In addition to new requirements for commercial lawn applicators, Chapter 285 includes separate sections that apply to schools and day-care facilities. At the beginning of each academic year, schools must notify staff members and parents that the school may periodically use pesticides, and that staff members and parents who wish to receive advance notice of this use can register. Everyone who registers must receive written notice, at least 48 hours in advance, before pesticides are applied. Day-care facilities must provide at least 48 hours notice of a pesticide application by posting a notice in a common area of the facility that is conspicuously visible to persons dropping off or picking up children.
Another new pesticide law (Chapter 348) prohibits use of pesticides containing the active ingredient 4-aminopyridine, including Avitrol, in New York City. Avitrol is used to poison nuisance pigeons, but the legislature determined that it causes unnecessary suffering in pigeons and could lead to the poisoning of other wildlife, pets, and children.
Solid Waste
Chapter 146 will promote recycling by providing funds from the State Environmental Protection Fund for local recycling coordinators. It also provides funds for the planning, educational, and promotional activities of municipal recycling programs. Local governments have struggled to pay for their solid waste activities as the result of a decline in the price of recyclable material and "flow control" litigation that restricted local governments' control over solid waste.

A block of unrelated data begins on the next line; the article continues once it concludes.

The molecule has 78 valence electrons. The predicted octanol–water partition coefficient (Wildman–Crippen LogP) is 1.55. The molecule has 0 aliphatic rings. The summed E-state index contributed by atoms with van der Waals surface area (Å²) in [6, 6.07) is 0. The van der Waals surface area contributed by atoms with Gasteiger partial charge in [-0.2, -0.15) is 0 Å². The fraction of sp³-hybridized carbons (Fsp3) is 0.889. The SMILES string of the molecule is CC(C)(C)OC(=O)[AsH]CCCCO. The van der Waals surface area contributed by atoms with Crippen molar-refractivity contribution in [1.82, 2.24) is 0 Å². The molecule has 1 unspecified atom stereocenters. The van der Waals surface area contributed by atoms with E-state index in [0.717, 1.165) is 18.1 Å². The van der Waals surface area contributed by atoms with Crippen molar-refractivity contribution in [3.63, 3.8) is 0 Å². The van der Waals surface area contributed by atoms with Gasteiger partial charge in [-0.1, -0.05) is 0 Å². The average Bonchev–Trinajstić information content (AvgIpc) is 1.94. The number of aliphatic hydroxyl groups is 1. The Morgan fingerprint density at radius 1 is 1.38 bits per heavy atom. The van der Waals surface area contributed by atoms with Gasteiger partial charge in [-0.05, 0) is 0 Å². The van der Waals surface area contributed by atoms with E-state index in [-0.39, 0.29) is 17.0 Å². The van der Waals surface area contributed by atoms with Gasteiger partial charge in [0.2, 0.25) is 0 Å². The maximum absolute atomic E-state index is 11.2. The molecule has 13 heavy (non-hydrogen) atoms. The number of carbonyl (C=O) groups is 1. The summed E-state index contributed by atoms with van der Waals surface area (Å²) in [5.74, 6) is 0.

Chapter 464 creates the State Council on Scrap Tire Management and Recycling. By February 1, 2001, the Council must submit recommendations to the Governor and legislature for a permanent and dedicated funding source to support scrap tire management and recycling programs.
Chapter 35 bans the use of methyl tertiary butyl ether (MTBE) as a gasoline additive. MTBE has been used as an oxygenate in gasoline to reduce air emissions, but has been found to contribute to surface and groundwater contamination. DEC has identified numerous drinking water wells in the state that have been contaminated with MTBE. The legislation takes effect on January 1, 2004.
Other Legislation
Other legislation enacted in 2000 of interest to the environmental community includes:
  • Chapter 28 extends DEC's authority to regulate striped bass to the end of 2003. It also requires DEC to establish a temporary advisory committee to prepare a report on the Hudson River striped bass fishery.